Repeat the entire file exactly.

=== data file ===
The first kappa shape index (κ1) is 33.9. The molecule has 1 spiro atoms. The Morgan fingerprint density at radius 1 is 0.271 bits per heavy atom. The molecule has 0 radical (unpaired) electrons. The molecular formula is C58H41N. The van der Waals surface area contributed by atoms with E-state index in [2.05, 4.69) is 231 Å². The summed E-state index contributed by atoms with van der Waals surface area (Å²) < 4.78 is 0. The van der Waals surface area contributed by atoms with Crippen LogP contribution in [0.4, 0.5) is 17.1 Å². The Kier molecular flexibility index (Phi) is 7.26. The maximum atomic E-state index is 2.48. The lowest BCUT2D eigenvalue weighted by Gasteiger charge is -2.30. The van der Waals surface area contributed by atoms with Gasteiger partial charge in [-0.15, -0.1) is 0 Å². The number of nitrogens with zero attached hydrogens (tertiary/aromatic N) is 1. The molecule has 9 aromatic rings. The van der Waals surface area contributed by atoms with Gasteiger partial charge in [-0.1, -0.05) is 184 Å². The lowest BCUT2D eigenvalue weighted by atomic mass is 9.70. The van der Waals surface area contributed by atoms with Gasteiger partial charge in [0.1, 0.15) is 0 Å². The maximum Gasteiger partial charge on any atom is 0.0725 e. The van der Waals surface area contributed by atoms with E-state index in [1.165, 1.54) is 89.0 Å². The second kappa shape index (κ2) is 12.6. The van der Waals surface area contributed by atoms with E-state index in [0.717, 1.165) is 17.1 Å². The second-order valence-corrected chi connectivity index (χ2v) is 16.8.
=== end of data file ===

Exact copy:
The first kappa shape index (κ1) is 33.9. The molecule has 1 spiro atoms. The Morgan fingerprint density at radius 1 is 0.271 bits per heavy atom. The molecule has 0 radical (unpaired) electrons. The molecular formula is C58H41N. The van der Waals surface area contributed by atoms with E-state index in [2.05, 4.69) is 231 Å². The summed E-state index contributed by atoms with van der Waals surface area (Å²) < 4.78 is 0. The van der Waals surface area contributed by atoms with Crippen LogP contribution in [0.4, 0.5) is 17.1 Å². The Kier molecular flexibility index (Phi) is 7.26. The maximum atomic E-state index is 2.48. The lowest BCUT2D eigenvalue weighted by Gasteiger charge is -2.30. The van der Waals surface area contributed by atoms with Gasteiger partial charge in [-0.15, -0.1) is 0 Å². The number of nitrogens with zero attached hydrogens (tertiary/aromatic N) is 1. The molecule has 9 aromatic rings. The van der Waals surface area contributed by atoms with Gasteiger partial charge in [-0.1, -0.05) is 184 Å². The lowest BCUT2D eigenvalue weighted by atomic mass is 9.70. The van der Waals surface area contributed by atoms with Gasteiger partial charge in [0.1, 0.15) is 0 Å². The maximum Gasteiger partial charge on any atom is 0.0725 e. The van der Waals surface area contributed by atoms with E-state index in [1.165, 1.54) is 89.0 Å². The second kappa shape index (κ2) is 12.6. The van der Waals surface area contributed by atoms with E-state index in [0.717, 1.165) is 17.1 Å². The second-order valence-corrected chi connectivity index (χ2v) is 16.8.